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PLoS One. 2010 Dec 28;5(12):e14364. doi: 10.1371/journal.pone.0014364.

Arabidopsis MKS1 is involved in basal immunity and requires an intact N-terminal domain for proper function.

Author information

  • 1Department of Biology, University of Copenhagen, Copenhagen, Denmark. joseph.reiner@nist.gov

Abstract

BACKGROUND:

Innate immune signaling pathways in animals and plants are regulated by mitogen-activated protein kinase (MAPK) cascades. MAP kinase 4 (MPK4) functions downstream of innate immune receptors via a nuclear substrate MKS1 to regulate the activity of the WRKY33 transcription factor, which in turn controls the production of anti-microbial phytoalexins.

METHODOLOGY/PRINCIPAL FINDINGS:

We investigate the role of MKS1 in basal resistance and the importance of its N- and C-terminal domains for MKS1 function. We used the information that mks1 loss-of-function partially suppresses the mpk4 loss-of-function phenotype, and that transgenic expression of functional MKS1 in mpk4/mks1 double mutants reverted the mpk4 dwarf phenotype. Transformation of mks1/mpk4 with mutant versions of MKS1 constructs showed that a single amino acid substitution in a putative MAP kinase docking domain, MKS1-L32A, or a truncated MKS1 version unable to interact with WRKY33, were deficient in reverting the double mutant to the mpk4 phenotype. These results demonstrate functional requirement in MKS1 for the interaction with MPK4 and WRKY33. In addition, nuclear localization of MKS1 was shown to depend on an intact N-terminal domain. Furthermore, loss-of-function mks1 mutants exhibited increased susceptibility to strains of Pseudomonas syringae and Hyaloperonospora arabidopsidis, indicating that MKS1 plays a role in basal defense responses.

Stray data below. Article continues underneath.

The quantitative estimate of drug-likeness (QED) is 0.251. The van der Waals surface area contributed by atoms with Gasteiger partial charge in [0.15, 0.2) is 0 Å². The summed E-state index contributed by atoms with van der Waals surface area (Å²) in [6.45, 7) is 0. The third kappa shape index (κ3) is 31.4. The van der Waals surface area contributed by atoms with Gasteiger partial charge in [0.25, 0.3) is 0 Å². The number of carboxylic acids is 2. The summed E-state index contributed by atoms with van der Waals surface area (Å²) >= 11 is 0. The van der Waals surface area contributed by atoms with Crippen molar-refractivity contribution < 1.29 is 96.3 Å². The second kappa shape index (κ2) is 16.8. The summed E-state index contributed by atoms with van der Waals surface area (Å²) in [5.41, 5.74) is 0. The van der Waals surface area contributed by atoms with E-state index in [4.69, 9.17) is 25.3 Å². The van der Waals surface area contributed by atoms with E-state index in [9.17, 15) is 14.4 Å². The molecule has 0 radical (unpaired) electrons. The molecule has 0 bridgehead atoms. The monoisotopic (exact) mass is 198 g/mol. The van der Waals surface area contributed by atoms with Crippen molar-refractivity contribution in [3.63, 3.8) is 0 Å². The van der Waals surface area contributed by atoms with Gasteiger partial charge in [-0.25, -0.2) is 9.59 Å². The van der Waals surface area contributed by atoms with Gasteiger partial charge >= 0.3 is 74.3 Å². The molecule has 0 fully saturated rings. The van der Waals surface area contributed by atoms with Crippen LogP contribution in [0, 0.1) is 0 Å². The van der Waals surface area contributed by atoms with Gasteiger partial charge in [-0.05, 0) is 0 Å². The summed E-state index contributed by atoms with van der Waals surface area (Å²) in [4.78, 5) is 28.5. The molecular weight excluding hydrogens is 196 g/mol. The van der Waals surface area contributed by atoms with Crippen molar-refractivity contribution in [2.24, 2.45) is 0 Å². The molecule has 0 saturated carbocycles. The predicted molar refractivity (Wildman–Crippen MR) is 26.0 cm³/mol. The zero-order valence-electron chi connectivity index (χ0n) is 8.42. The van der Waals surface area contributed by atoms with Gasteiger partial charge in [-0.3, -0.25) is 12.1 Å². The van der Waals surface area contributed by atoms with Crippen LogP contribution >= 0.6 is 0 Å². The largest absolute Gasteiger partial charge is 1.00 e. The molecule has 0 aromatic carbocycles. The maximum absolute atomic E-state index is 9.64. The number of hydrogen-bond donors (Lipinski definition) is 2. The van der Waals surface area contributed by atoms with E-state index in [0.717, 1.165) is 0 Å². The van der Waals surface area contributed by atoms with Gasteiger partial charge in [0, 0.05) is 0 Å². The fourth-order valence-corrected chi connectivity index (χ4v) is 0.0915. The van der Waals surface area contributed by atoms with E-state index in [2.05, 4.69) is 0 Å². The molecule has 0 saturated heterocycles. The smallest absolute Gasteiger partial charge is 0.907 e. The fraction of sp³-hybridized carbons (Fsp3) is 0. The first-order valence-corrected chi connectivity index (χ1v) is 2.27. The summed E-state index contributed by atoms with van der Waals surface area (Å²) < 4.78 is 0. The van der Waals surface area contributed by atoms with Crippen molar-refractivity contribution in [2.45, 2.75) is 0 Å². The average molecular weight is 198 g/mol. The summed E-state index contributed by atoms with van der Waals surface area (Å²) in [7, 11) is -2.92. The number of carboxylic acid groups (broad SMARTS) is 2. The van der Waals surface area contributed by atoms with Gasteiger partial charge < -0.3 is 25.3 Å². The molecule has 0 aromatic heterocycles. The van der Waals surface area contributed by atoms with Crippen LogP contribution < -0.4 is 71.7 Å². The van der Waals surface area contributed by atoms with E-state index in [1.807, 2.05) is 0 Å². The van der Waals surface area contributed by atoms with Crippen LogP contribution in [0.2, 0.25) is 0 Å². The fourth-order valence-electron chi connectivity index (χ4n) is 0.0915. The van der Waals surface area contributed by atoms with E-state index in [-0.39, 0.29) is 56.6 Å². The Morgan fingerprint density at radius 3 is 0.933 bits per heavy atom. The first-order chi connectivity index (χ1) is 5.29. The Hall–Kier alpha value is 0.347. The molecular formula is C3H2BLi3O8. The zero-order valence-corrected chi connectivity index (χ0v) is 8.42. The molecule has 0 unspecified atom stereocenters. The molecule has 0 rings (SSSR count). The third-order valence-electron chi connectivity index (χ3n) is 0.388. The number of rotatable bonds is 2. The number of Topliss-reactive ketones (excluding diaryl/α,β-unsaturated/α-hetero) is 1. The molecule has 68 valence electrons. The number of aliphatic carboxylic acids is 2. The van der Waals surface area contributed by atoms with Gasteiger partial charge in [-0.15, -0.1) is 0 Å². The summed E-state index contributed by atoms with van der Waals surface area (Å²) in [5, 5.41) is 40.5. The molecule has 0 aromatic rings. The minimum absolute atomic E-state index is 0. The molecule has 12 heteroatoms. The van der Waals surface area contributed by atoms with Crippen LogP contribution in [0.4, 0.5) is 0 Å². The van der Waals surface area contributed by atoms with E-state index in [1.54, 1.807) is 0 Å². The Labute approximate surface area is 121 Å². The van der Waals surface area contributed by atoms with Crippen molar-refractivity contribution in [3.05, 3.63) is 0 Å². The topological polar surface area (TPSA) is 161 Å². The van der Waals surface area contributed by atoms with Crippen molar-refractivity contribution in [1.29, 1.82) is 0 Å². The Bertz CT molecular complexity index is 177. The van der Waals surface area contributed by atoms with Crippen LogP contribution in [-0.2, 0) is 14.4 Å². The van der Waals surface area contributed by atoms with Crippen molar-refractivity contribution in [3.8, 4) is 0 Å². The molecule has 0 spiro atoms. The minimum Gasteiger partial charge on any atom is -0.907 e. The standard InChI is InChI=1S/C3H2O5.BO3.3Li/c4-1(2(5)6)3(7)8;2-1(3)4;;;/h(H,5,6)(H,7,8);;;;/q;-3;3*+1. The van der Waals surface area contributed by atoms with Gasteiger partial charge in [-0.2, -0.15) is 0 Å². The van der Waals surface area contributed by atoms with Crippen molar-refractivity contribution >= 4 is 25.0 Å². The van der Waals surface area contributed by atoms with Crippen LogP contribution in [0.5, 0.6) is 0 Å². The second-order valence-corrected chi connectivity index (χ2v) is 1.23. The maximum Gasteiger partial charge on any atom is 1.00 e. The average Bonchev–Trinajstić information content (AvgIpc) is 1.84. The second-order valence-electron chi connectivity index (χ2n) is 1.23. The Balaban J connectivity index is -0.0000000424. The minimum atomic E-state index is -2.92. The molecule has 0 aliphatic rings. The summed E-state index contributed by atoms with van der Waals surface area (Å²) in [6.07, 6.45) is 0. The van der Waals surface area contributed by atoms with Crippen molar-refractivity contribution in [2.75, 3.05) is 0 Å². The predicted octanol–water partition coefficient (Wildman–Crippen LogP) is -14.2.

CONCLUSIONS:

Taken together, our results indicate that MKS1 function and subcellular location requires an intact N-terminus important for both MPK4 and WRKY33 interactions.

PMID:
21203436
PMCID:
PMC3010986
DOI:
10.1371/journal.pone.0014364
[PubMed - indexed for MEDLINE]
Free PMC Article
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